Many of us have experienced this cache directory “problem.”
We love our WordPress optimization and caching plugins, but occasionally they run amok, doing all sorts of nasty things, like causing backup scripts to simply fail without a whimper, or cause the hosting company to grumble about your space or files usage.
This has happened to me more times than I can count. I recently received an email from a client’s hosting company regarding excess files usage and possible account suspension. Turns out it was my fault. I had installed one of my favorite optimization plugins but hadn’t expected the plugin to eat up 18 gigabytes of space in a matter of weeks (in the form of cache files). Geez!
To make a long story short, I didn’t want to drop my favorite plugin, nor did I want to get yelled at again, so decided to take matters into my own hands. Turns out the problem wasn’t a difficult one to tame.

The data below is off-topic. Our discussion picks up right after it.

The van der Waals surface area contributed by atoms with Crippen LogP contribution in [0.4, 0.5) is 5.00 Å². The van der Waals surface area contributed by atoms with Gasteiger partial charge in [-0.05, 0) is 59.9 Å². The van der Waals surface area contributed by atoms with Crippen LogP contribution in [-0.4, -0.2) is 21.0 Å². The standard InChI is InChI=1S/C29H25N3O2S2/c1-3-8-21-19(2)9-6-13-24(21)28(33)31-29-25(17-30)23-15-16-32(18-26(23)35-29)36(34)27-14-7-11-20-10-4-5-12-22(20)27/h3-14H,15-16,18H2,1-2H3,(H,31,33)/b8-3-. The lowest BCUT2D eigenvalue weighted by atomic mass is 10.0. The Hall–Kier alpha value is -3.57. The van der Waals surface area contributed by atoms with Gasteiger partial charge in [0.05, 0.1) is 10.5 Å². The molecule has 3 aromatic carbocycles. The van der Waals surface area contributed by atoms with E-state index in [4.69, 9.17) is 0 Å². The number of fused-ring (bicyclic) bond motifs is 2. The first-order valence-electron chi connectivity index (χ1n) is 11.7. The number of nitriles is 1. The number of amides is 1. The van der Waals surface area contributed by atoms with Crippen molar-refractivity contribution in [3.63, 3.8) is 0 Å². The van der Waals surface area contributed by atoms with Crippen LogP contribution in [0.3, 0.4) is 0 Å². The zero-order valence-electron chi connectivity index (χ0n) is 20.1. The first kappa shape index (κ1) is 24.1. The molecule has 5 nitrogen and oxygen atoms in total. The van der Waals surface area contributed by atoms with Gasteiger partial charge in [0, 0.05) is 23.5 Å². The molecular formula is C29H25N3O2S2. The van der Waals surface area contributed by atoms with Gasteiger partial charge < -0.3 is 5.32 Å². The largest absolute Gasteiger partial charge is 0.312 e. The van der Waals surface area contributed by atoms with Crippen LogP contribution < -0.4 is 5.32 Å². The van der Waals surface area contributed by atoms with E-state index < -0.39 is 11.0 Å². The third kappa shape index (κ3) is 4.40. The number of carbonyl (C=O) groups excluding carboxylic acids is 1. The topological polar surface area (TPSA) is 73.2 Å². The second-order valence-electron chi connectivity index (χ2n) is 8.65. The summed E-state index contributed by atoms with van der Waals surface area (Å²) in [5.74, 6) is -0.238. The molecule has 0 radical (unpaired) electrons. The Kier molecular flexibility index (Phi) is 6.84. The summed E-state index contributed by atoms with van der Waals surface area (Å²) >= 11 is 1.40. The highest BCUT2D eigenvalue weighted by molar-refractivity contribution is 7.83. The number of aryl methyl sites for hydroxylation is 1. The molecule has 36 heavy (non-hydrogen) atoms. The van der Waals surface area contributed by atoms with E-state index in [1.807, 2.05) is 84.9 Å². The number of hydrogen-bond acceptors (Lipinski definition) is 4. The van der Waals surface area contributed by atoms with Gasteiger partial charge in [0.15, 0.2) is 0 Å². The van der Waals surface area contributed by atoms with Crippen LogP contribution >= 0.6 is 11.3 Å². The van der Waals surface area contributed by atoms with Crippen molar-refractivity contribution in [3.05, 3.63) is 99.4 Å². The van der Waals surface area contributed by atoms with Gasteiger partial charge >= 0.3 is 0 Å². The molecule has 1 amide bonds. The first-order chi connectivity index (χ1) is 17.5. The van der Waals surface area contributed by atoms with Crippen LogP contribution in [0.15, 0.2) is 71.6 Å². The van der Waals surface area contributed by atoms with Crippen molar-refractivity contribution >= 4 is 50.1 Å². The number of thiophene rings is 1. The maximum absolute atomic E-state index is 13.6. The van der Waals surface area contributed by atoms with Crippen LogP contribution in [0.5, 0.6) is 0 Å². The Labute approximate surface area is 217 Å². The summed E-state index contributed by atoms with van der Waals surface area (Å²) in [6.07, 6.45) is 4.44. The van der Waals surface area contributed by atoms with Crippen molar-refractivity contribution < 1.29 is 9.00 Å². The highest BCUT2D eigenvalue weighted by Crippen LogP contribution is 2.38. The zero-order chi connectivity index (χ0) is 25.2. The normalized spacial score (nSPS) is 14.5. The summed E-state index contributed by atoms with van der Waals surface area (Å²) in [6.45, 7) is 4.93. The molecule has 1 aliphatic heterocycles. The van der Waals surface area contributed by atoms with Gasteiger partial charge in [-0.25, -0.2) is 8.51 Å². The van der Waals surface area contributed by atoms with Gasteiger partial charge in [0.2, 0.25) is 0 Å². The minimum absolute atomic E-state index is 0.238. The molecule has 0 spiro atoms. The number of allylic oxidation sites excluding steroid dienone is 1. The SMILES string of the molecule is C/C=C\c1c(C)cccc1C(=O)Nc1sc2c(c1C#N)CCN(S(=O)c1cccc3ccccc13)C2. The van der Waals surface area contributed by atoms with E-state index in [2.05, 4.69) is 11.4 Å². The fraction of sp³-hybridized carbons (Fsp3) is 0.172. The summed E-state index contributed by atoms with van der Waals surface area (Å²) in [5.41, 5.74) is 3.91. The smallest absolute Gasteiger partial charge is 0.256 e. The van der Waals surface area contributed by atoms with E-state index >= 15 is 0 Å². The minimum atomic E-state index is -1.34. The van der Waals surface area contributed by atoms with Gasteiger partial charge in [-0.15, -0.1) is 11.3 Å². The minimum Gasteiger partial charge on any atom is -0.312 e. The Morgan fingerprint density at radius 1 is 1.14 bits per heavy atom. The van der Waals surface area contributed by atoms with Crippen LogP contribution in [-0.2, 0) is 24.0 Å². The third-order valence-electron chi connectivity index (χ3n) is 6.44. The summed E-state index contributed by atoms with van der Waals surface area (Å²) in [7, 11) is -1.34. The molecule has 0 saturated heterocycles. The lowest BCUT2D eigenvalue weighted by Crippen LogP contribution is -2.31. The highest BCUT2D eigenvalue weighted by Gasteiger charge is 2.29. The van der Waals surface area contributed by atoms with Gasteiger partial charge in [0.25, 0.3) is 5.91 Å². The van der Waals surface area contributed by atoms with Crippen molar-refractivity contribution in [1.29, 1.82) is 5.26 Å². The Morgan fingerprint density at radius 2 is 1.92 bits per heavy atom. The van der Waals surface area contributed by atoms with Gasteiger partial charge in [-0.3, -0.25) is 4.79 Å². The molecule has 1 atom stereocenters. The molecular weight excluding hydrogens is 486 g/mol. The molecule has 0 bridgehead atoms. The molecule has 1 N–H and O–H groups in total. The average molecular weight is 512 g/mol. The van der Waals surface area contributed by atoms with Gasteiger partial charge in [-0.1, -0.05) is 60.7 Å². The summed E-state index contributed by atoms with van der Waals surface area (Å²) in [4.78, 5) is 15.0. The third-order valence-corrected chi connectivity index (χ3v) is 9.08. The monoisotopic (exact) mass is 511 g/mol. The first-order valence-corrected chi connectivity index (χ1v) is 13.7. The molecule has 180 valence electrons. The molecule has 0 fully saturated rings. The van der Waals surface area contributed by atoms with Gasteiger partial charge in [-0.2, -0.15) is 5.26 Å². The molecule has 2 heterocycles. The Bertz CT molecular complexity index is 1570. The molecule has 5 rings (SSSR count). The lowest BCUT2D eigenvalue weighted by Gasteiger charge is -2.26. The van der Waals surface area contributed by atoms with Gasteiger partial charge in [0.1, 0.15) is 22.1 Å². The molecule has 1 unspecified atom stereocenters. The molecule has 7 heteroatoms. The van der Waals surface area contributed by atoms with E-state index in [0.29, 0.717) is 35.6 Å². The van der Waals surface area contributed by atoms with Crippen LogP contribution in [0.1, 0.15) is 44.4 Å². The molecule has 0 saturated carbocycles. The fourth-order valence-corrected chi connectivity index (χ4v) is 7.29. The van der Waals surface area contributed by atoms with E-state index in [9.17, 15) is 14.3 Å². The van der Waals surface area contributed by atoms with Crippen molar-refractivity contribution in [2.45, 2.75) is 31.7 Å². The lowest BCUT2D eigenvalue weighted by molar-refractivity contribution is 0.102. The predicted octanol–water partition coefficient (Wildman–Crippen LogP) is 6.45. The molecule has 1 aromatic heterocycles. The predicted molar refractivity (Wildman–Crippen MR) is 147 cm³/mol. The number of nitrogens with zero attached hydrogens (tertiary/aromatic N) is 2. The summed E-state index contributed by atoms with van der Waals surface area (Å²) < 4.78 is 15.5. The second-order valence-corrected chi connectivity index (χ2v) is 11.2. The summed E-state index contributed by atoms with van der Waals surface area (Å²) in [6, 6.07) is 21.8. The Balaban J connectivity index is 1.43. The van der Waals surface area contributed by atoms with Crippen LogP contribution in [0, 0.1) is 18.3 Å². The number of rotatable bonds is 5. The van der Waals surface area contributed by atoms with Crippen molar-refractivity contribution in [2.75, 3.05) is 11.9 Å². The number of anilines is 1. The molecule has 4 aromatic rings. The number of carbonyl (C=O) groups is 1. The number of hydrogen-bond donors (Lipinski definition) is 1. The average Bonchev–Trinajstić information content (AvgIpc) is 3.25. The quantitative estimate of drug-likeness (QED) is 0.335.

I simply used the hosting company Cron Job control panel to periodically clear the caching directory. Voilà! – problem solved.
Here’s how I did it.
First, you’ll need to find your web hosts Cron Job settings page.
In this case, cPanel was my go-to, though the setup process should be roughly the same no matter where you host.
The final command was fairly simple:
find /home/username/public_html/username/wp-content/cache/ -mtime +7 -delete
Read backwords, because apparently that’s how programmers think:
“delete files more than 7 days old in directory /wp-content/cache/”
And here is the command broken down:
Food for thought…
Clearing cache files is just one of many things you can automate with cron on your web server. You may even use cron jobs to run wp-cron.php independent of page loads for better performance.
And mucho thanks to a few folks who helped me in reading and editing: Sarah Dilks, Mike Dudas, Joyce, Elizabeth Pampalone, and a few other wandering minstrels.